China vows to retaliate after Trump’s $200 billion tariff hit

On Sunday Sept. 16 2018 a driver looks out from his trishaw decorated with an American flag and Chinese flags in Beijing

On Sunday Sept. 16 2018 a driver looks out from his trishaw decorated with an American flag and Chinese flags in Beijing. Andy Wong—AP

The Trump administration will impose tariffs on $200 billion more in Chinese goods starting next week, escalating a trade war between the world's two biggest economies and potentially raising prices on goods ranging from handbags to bicycle tires. But Beijing has other ways to retaliate.

In a statement announcing the new round of tariffs, Mr Trump warned that if China takes retaliatory action against USA farmers or industries, "we will immediately pursue phase three, which is tariffs on approximately $267bn of additional imports".

The green light for the tariffs initially dragged US stocks lower, fueling drops in the Chinese yuan in offshore trading and gains in the dollar index.

The two countries have already imposed import taxes on Dollars 50 billion worth of each other's goods. "We have been very clear about the type of changes that need to be made, and we have given China every opportunity to treat us more fairly".

China is the largest exporter by far to the US of the rare earth elements, accounting for about 60 per cent of the US$234.4 million worth of materials imported to America a year ago, according to data from the US International Trade Commission.

Apple shares fell 2.6 per cent, amid concerns it might be caught in the middle of an escalating trade war.

The officials told reporters the lower initial tariff rate would give U.S. businesses time to find new suppliers. The duties take effect September 24 at a 10 percent rate. But he lowered the proposed duty rates back to 10 percent after announcing last month that they should be increased to 25 percent.

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The phase-in was created to give US companies more time to adjust their supply chains, according to senior administration officials.

Tim Stratford, former assistant USA trade representative and managing partner of the global law firm Covington's Beijing office, predicted at a World Economic Forum panel in Tianjin on Tuesday that the conflict would see no victor soon.

Beijing has retaliated in kind, but some analysts and American businesses are concerned it could resort to other measures such as pressuring US companies operating in China.

Other officials who advise the country's leaders are suggesting China impose limits on the sale of parts and supplies needed by US businesses, using "export restraints" to threaten their supply chains.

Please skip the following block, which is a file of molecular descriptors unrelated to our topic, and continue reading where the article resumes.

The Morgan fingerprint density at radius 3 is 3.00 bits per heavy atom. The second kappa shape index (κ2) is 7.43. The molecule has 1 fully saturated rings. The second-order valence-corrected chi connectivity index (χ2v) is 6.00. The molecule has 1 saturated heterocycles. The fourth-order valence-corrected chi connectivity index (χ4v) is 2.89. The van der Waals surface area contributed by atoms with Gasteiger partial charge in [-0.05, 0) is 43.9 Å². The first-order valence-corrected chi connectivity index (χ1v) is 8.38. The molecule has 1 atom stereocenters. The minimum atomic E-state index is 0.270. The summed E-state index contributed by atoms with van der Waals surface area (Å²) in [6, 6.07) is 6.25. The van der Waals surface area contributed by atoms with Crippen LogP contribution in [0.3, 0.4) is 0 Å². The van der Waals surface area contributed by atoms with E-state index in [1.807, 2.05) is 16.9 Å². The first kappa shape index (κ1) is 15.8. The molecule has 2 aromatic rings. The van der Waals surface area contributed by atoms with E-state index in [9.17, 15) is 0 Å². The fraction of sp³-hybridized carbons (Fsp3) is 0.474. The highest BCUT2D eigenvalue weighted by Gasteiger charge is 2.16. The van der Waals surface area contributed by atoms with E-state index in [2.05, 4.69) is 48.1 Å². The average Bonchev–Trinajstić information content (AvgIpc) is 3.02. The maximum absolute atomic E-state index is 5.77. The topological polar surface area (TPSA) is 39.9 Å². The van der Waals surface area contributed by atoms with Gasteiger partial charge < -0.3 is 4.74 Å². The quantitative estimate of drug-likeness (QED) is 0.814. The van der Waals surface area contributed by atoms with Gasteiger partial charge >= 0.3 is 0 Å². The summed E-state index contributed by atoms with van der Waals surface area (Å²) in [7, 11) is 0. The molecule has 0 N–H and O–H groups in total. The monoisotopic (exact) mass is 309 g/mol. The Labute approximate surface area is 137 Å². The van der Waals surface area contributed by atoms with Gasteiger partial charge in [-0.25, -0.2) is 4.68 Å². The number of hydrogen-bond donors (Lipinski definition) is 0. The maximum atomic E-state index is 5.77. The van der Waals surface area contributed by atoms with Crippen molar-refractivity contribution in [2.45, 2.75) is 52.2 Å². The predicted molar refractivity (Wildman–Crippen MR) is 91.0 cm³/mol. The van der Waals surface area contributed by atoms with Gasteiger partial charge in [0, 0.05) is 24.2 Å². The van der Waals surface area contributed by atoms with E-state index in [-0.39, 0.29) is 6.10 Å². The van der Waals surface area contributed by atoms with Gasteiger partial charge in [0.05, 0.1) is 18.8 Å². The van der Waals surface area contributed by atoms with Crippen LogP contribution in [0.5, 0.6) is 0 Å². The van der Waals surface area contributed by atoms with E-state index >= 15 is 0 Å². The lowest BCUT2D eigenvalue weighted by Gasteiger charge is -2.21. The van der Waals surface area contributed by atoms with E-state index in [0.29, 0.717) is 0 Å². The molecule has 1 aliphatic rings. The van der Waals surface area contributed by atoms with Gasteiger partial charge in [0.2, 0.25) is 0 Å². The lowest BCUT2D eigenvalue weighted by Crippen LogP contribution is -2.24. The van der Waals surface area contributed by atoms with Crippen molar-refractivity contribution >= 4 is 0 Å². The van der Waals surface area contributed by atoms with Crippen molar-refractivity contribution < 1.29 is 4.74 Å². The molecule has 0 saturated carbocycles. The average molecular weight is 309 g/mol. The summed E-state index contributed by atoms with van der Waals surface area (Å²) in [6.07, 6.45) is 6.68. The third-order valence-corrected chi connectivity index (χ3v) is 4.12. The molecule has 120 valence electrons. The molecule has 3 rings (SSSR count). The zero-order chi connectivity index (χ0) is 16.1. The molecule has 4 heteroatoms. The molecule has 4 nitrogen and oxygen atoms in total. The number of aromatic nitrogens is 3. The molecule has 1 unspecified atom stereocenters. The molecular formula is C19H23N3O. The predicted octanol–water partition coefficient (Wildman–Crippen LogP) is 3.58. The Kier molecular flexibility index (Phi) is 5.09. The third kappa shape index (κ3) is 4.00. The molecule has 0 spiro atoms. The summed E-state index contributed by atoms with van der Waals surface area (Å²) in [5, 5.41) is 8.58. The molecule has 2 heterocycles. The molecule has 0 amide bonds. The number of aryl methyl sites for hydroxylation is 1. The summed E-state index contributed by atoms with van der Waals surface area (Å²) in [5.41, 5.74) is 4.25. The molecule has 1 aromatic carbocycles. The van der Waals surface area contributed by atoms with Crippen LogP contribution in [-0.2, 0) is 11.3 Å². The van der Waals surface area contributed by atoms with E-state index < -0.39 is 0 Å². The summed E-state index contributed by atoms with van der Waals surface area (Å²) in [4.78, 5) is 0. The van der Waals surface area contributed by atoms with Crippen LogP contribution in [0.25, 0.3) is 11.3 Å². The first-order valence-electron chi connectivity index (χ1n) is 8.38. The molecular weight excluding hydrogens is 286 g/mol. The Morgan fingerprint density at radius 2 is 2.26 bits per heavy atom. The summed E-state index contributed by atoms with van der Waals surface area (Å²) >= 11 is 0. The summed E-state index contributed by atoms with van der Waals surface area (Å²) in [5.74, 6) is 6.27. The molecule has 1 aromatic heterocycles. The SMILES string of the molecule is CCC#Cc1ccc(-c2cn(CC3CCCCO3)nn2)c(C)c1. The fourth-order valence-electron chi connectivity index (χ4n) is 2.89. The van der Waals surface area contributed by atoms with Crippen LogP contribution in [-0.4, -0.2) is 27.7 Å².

China's Finance Ministry said its tariff increases are aimed at curbing "trade friction" and the "unilateralism and protectionism of the United States".

Mr. Trump often touts his great relationship with Chinese President Xi Jinping and insists there is a deal to be made that benefits both countries.

Trump has also complained about America's gaping trade deficit - United States dollars 336 billion a year ago - with China, its biggest trading partner.

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The administration teed up the steep new duties months ago.

USA business groups reacted angrily to the announcement, saying the tariffs would raise consumer prices and threaten jobs.

On the contrary, Trump has picked fights with each of those trading partners - from imposing tariffs on imported steel and aluminum to demanding that Mexico and China transform the North American Free Trade Agreement into a deal more favourable to the United States. Officials said the United States would continue trade negotiations only if the Chinese were "serious" about giving ground on those issues.

On a panel at meetings of the World Economic Forum in Tianjin, Fang Xinghai, vice chairman of China's Securities Regulatory Commission, said China won't be pressured by Trump's trade tactics and talked up the economy's strength.

At the same time, the administration said it remains open to negotiations with China. Monday's announcement means almost half of all goods imported from China will be subject to tariffs.

But demand for Chinese products on American soil has jumped amid rising tensions: The latest census data, released Wednesday, showed the USA goods deficit with China this year has grown about 8 percent to $234 billion from the same time last year.

The Trump administration in July and August already imposed 25% tariffs on $50bn on Chinese goods, sparking in-kind retaliation.

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However, some products that help computer networks operate, such as routers, will remain on the new list, the official said. USA business groups reacted angrily to the announcement, saying the tariffs would raise consumer prices and threaten jobs.

In an earlier round of tariffs on $50 billion of goods, the Trump administration removed proposals on flat-panel television sets for the final list in June.

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